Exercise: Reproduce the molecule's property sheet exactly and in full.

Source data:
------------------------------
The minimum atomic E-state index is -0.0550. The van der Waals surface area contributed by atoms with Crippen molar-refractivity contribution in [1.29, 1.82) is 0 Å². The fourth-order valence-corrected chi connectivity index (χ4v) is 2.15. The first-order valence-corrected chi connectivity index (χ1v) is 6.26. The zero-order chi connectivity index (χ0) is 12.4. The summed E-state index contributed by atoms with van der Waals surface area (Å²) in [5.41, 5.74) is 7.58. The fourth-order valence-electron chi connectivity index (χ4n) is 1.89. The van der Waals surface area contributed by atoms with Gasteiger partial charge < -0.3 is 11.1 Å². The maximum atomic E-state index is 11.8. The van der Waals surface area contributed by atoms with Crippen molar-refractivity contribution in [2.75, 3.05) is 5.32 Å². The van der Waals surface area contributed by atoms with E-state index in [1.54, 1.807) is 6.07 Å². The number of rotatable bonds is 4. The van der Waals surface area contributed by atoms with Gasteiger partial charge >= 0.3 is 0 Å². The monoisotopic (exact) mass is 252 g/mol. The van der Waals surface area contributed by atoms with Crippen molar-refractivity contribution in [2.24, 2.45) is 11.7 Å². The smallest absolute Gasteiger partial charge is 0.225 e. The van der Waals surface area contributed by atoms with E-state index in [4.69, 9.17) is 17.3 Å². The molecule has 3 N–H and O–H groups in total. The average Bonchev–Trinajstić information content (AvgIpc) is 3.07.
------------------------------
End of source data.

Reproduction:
The minimum atomic E-state index is -0.0550. The van der Waals surface area contributed by atoms with Crippen molar-refractivity contribution in [1.29, 1.82) is 0 Å². The fourth-order valence-corrected chi connectivity index (χ4v) is 2.15. The first-order valence-corrected chi connectivity index (χ1v) is 6.26. The zero-order chi connectivity index (χ0) is 12.4. The summed E-state index contributed by atoms with van der Waals surface area (Å²) in [5.41, 5.74) is 7.58. The fourth-order valence-electron chi connectivity index (χ4n) is 1.89. The van der Waals surface area contributed by atoms with Gasteiger partial charge < -0.3 is 11.1 Å². The maximum atomic E-state index is 11.8. The van der Waals surface area contributed by atoms with Crippen molar-refractivity contribution in [2.75, 3.05) is 5.32 Å². The van der Waals surface area contributed by atoms with E-state index in [1.54, 1.807) is 6.07 Å². The number of rotatable bonds is 4. The van der Waals surface area contributed by atoms with Gasteiger partial charge >= 0.3 is 0 Å². The monoisotopic (exact) mass is 252 g/mol. The van der Waals surface area contributed by atoms with Crippen molar-refractivity contribution in [2.24, 2.45) is 11.7 Å². The smallest absolute Gasteiger partial charge is 0.225 e. The van der Waals surface area contributed by atoms with E-state index in [4.69, 9.17) is 17.3 Å². The molecule has 3 N–H and O–H groups in total. The average Bonchev–Trinajstić information content (AvgIpc) is 3.07.